The essential task for progressing in each area is to collect red ribbons that are placed throughout each environment. Finding all of the ribbons opens a music box back in the case that activates a doorway back in the case. These doorways pose their own problem. Going through them, the protagonist is suddenly equipped with a camera that he can use to take snapshots of particular items that will spur some memories. However, the memories he explores in these dream-worlds have nothing to do with the the spot that unlocked them. Every doorway memory concerns the character’s unhappy childhood with a drunken father who chased off his mother. While that seems to work well with Pinwheel town, where the house associated with the memories is located, it’s less clear why these memories are unlocked by exploration of the harbor, industrial area, or the mine. In fact, when actually playing through these areas, the most critically important event appears to be an accident in the mines, making the childhood focus of the doorway memories seem even more odd.

The end of the game also leans heavily on these formative memories, to its detriment. The story emphasizes the idea that the goal of the experience is to use old memories as a foundation to bring the dementia sufferer forward in time. However, the focus on childhood actually moves the patient backwards in time, almost to the very beginning. This retrograde motion makes the whole experience feel like a failure.

Of course, reaching this point also involves a major twist. Near the end of the game, it is revealed that the sci-fi storyline involving a special machine that allows for a psychic connection is actually entirely fabricated and the protagonist is the dementia patient. This is the game’s worst narrative move. I don’t think a twist like this is bad per se, although the reveal was too abrupt and the explication far too literal. The larger problem is that the sci-fi story doesn’t feel at all organic to the character, who is a miner-turned-artist. The game never gave me a sense that he had the kind of imagination needed to generate a story like this, nor does it really build towards the moment of revelation. Rather than unfolding a coherent story in an unexpected new direction, the twist feels like a misaligned joint where two completely different stories were awkwardly welded together.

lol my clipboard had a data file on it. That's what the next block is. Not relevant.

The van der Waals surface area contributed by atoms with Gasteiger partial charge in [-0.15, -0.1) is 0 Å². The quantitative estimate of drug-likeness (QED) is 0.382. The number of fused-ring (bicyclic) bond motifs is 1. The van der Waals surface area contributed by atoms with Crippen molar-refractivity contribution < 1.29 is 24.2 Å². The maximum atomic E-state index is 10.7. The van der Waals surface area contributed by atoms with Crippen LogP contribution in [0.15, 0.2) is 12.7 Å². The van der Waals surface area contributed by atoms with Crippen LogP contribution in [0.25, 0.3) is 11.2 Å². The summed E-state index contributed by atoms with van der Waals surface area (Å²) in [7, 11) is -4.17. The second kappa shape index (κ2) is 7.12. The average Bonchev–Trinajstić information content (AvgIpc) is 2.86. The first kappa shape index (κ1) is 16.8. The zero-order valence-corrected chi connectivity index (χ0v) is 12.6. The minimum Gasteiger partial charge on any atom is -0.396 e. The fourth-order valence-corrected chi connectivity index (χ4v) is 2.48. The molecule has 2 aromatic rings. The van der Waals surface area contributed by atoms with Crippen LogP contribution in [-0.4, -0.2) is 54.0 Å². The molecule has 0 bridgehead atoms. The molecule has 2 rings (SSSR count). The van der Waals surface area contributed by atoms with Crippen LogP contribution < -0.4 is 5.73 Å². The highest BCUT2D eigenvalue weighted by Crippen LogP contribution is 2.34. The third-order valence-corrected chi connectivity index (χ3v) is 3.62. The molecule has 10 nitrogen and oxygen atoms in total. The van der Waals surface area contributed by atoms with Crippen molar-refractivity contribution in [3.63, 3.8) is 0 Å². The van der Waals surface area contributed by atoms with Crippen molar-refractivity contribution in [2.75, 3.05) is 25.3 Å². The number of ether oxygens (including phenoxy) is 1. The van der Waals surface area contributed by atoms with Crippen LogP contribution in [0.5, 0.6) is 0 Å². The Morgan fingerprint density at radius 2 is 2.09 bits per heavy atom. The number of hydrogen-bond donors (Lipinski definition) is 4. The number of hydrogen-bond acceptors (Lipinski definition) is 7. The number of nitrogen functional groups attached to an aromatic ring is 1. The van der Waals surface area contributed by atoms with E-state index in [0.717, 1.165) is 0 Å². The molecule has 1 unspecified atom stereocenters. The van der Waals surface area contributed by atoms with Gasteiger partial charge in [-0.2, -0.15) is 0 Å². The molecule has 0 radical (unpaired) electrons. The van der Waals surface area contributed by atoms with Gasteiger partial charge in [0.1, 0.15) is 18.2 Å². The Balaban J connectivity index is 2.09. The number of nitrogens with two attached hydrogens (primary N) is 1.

The individual pieces of Ether One work reasonably well, but none of it works well together. The environments and the puzzles are fine, but their depopulation and mundanity are at odds with the kind of subjective, remembered spaces they are supposed to be. The process of using some memories to unlock others makes sense. However, the memories the game links together don’t seem to be connected and the way the game works backwards through time feels counter to the apparent goal. The twist that makes the game more grounded and realistic in its final moments isn’t a bad idea intrinsically, but because it lacks any grounding in the characters or their history it comes across as a cheap trick. In isolation each aspect of Ether One is decent enough, but the whole is less than the sum of the parts.